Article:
Companies must file a copy of their constitution with the Registrar. This consists of the memorandum of association (memorandum) and the articles of association (articles). They are public documents which when registered bind the company and its members to the same extent as if they had been signed and sealed by each member. The memorandum details the activities which the company is authorized to carry on. The articles contain rules which govern the internal management procedures of the company. Under Cap 113, the articles of a private company should:

  • Restrict the right of the members to transfer their shares;
  • Prohibit public offerings of shares or debentures;
  • Prohibit the issuing of bearer shares; and
  • Limit the number of company members to a maximum of 50.

A public company does not restrict the transfer of its shares. Further specific differences are as follows:

  • It has a minimum of seven members, whereby there is no upper limit;
  • The minimum issued share capital is €25,630;
  • It has a minimum of two directors;
  • Where the directors are appointed in the articles, the consent of the directors to act must be filed on incorporation;
  • No trading may take place until a trading certificate has been obtained from the Registrar;
  • The company must hold a statutory meeting and the directors must make a statutory report to members;
  • It may issue share warrants;
  • It may not issue shares at a discount; and
  • It is obliged to produce a prospectus or a statement in lieu of a prospectus before offering any of its shares or debentures to the public.

Shareholder Meetings

There are four types of members' meetings:

  • Annual general meetings (AGM) ⎯ Every company must hold an AGM in each calendar year. The only exception to this is the first AGM, which must be held within 18 months of incorporation. The only statutory business to be conducted at the AGM is the appointment of auditors. It is usual for the articles to provide that certain other "ordinary" business such as the consideration and approval of accounts will also be transacted.
  • Extraordinary general meetings (EGM) ⎯ An EGM may be called: (a) at any time by the directors when they think fit (provided power is given in the articles); (b) at the request of holders of 10 per cent of the paid-up capital of the company (5 per cent in the case of a listed company); or (c) by the court under Cap 113 if for any reason it is otherwise impracticable to do so. If the directors fail to convene an EGM within 21 days of a bona fide request from the holders of 10 per cent of the paid-up capital, then the holders may convene the meeting themselves.
  • Statutory meetings ⎯ Every public company must hold a statutory meeting not less than one month and not more than three months from the date when it is entitled to commence business. It is common practice to circumvent the requirement to meet by forming the company as a private company and then converting it to a public company.
  • Separate class meetings of shareholders ⎯ Such meetings are rare and will often be to discuss and vote on proposed variations of class rights.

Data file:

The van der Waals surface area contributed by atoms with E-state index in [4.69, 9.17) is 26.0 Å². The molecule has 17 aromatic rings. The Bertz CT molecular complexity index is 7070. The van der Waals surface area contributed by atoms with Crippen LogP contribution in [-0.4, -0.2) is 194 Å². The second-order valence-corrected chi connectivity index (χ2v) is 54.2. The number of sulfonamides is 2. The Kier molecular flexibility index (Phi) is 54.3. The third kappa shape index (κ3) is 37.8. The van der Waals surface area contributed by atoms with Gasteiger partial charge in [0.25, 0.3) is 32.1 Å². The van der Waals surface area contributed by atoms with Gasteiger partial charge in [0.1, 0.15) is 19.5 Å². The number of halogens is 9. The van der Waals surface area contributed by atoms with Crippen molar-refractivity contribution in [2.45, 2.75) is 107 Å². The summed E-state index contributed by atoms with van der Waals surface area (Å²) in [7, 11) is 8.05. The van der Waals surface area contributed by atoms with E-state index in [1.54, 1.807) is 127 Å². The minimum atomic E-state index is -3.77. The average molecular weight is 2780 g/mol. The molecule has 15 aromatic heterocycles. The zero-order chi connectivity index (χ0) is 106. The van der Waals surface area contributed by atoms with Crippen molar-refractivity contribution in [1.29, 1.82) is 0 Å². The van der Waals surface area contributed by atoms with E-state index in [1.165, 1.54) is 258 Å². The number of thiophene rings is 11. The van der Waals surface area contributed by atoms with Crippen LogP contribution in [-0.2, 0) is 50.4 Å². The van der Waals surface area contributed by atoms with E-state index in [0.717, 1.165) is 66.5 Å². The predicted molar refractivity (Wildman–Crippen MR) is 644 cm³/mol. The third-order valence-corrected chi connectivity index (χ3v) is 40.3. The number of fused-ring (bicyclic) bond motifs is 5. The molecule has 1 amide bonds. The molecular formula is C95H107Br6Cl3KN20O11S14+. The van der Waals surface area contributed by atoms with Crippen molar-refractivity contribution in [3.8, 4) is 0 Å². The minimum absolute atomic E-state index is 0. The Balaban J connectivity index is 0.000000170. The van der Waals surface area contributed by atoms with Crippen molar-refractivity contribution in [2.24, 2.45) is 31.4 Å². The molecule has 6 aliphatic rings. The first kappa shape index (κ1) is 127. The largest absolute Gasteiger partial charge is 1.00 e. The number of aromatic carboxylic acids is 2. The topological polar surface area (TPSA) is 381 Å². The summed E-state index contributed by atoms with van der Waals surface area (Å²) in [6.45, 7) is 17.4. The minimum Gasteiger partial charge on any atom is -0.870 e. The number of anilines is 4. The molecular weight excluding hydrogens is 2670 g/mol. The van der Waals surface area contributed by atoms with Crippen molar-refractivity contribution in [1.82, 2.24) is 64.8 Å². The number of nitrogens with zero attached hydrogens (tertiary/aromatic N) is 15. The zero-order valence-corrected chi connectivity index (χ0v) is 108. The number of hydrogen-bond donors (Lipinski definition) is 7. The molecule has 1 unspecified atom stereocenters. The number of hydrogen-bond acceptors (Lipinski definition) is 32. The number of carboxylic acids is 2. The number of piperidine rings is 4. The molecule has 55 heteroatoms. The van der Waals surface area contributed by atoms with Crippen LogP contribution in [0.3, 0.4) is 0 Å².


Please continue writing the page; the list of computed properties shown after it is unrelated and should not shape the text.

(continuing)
Cap 113 lays down minimum periods of notice which must be given prior to any meeting. Accidental failure to serve notice on a member or its non-receipt by him does not invalidate the meeting. Unless the articles specify otherwise, initial voting is on a show of hands which excludes proxy votes and gives each member present only one vote irrespective of his shareholding. Controversial issues will more normally be decided via a poll which includes proxy votes and takes account of the size of each member's shareholding.

Board of Directors and Company Secretary

A private company may have a sole director. It must also have a secretary who, except in the case of private companies with only one member, must be a separate person from the director. Public companies must have at least two directors and a secretary. The general principles of the law of principal and agent regulate in most respects the relationship between the company and its directors. The powers of the directors to act on behalf of the company may be restricted via the memorandum and the articles, but, notwithstanding any deficiency in the directors' capacity to act, the company will still be bound by the contract in relation to an innocent third party. Cap 113 restricts the exercise of certain powers (for example, the alteration of share capital) to the members.

Appointment of directors is governed by the articles. All directors may be removed from office via an ordinary resolution of the company. The secretary of the company will normally be appointed by the board.

Directors owe fiduciary duties to the company. The duties and powers of the secretary usually emanate from the members and the board rather than the articles. Cap 113 also imposes some specific duties, which include:

  • Making the statutory declaration required before the commencement of business by a public company;
  • Signing the annual return and documents of the company; and
  • In the event of a winding up of the company, verifying the statement to be submitted to the Official Receiver.

Additionally, since the secretary is an officer of the company, many of the duties stipulated by Cap 113 imposing liability on officers in default apply to the secretary.

Supervisory Board

There is no requirement for a supervisory board in Cyprus and few companies have a separate supervisory board.

Share Capital

There is no minimum share capital for a private company. The minimum issued share capital for a public company is €25,630. Shares may be allotted for cash or non-cash consideration or a combination of the two. Where shares are not fully paid up, the shareholder retains a liability to pay up the balance of the nominal amount in the event of a further call on capital or the winding up of the company.

To view this chapter please click here.

This chapter is from Legal Aspects of Doing Business in Europe – 2nd Edition. © Juris Publishing, Inc. 2013

The content of this article is intended to provide a general guide to the subject matter. Specialist advice should be sought about your specific circumstances.